X, if you’re reading this (and I’d rather you weren’t) I’m not writing this to make you feel bad or put you to shame. This is about me, not you. There are no hard feelings between us; I think we’re past all of that now.

This happened a year ago and I’m still not over it. Thinking about it makes me feel numb and lifeless. Maybe it even contributes to my panic attacks. I didn't properly contemplate it for about five months, until I told my counsellor who said that was awful, and spoke about it to friends then had a massive breakdown and wrote awful things about X on Facebook. (I took it down because someone reported me, but I was going to take it down anyway).

And for all you feminists out there, not all guys are rapists. Feminism is not going to solve any of this. The guy that did this to me did this because he was an extremely troubled and broken person. Not that this excuses it, but a nice, normal guy would not do something like that. The kinds of people that assault in whatever way do it because their environment and their wiring have shaped them to be like that. I think it’s time we understood that and looked at root causes rather than pointing fingers and saying all men are evil.

Edit: several months later (and a few sexual partners later) I've come to believe that who you have your 'first time with' isn't as 'important' and built up as we make it. In my head I built it up to be this big thing and some people do, but in reality a bad 'first time' doesn't mean you can't have a great time sexually with someone else. Yes, it is a big physical and emotional experience for anyone, but it doesn't need to be 'perfect' and probably won't be. 'Losing your virginity' is made into such a big deal in our society, and I think it's better to not have 'huge' expectations for it and just go with the flow. Sex, like most things, improves and feels more physically and emotionally comfortable with time. 

5 comments:

  1. This was very brave of you, not only to share this experience but also being so willing to be honest with yourself and not just putting all of the blame on the guy. I respect you for being able to look at your part in this experience and I am very sorry that this happened to you. I don't see this situation as being 100% your fault or his, I see it as being an unfortunate combination of [unfortunate] factors.

    Of course I cannot speak for how much of this you would agree with or relate to, but these are just some overall patterns that I see in these kinds of circumstances:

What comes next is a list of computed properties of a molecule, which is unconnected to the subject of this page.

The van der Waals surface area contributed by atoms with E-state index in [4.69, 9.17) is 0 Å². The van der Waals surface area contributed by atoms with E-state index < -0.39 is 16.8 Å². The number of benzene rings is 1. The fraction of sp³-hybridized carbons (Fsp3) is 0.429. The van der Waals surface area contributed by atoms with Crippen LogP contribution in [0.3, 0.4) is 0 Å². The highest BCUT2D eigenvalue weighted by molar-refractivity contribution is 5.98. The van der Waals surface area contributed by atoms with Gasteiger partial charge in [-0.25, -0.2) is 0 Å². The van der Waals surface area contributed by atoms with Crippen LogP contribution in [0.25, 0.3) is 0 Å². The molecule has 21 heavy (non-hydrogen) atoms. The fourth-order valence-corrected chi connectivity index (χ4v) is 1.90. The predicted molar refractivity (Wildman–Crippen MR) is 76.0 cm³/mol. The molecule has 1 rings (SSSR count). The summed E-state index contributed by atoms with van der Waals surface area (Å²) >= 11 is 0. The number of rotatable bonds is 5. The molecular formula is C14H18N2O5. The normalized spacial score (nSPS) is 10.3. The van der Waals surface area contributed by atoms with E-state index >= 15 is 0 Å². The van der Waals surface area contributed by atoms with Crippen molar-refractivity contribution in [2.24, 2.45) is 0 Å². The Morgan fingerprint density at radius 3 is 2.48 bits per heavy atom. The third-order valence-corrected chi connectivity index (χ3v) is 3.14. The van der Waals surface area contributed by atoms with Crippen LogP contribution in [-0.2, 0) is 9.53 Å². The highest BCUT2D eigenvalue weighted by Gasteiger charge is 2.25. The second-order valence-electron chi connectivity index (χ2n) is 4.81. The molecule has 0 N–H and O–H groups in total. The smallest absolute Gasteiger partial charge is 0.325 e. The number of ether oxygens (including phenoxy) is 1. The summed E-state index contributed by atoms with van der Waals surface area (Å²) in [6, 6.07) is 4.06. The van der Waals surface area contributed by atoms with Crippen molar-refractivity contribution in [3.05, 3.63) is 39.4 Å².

1. People today, especially younger people, love the phrase “don’t judge”. This might be good as far as intent goes but in application, it’s nonsensical. Judging is how we are alive, how we get hired for a job, how we choose a job, a car, a mate, etc. We are very much into giving people chances, and I think that’s great, however I don’t think we balance that enough with warnings about when people don’t reward us for giving them chances – or even what kind of people would be less likely to reward us for giving them chances. You said this guy was troubled, had an abusive childhood, and suffered from a range of mental health disorders. I think it’s important to warn girls that “bad boys” have a pull because as women, we tend to like fixing and “nurturing” people; It’s instinctual. If a girl wants to give a troubled guy with a traumatic past a chance, I just hope that she will be aware of the issues that come with that – from anything dangerous that could result from his conditions to any mistake or accident the girl might make in trying to help him.

    I had a friend who was with this really abusive guy. We were all out of high school so they were young “adults”. He’d get drunk and/or high on drugs (not marijuana but other stuff, I don’t know exactly what) and he’d get really angry and sometimes they’d get into fights. I don’t really know why they fought but I know that she kept choosing to go back to him, even though it was clearly not a healthy situation. She was a little older than me, so while I tried to give her advice, I felt way out of my league to truly help her out. All I could really do is be there in case he got violent and she needed to get picked up and taken away from the situation. Now that I’m older, I would’ve put my food down with her more, even if she still refused to listen.

    2. The thing that really upsets me with the sexual revolution and the feminist perspective/teachings on sex in general is that it seems like it came with a lot of pressure to be sexual or you’re not really “liberated”. I definitely got teased for being a virgin – though usually by people who weren’t really “friends” or who had my best interest at heart (those people commended me instead of teasing me). I was often called a “prude” and my best friend’s boyfriend told me I “needed to get laid to loosen up”, we were 14 years old – still in Middle School [6th-8th grade]. When I was in high school, I was on a pep squad and I was one of the few virgins in the group. Some of the girls who weren’t virgins treated me like I was a little girl who couldn’t possibly know what they were talking about. As I got older, I realized that they were trying to peer pressure me into being sexually active too. For whatever reason, it seemed to make them uncomfortable that I was a virgin. I knew other girls who ended up giving their virginity to some guy they hadn’t known very long because they just “wanted to get it over with” too. I think that’s such a sad way to look at something that is supposed to be “liberating”. Feminism doesn’t like talking about the importance of virginity and the emotional toll it can have on a girl when it’s taken more lightly than it should be. I know many girls today do not want to wait until marriage but I do think they should at least wait until it’s a long-time committed boyfriend. Girls in that situation tend to regret it less than girls who didn’t have as much of a connection with their 1st.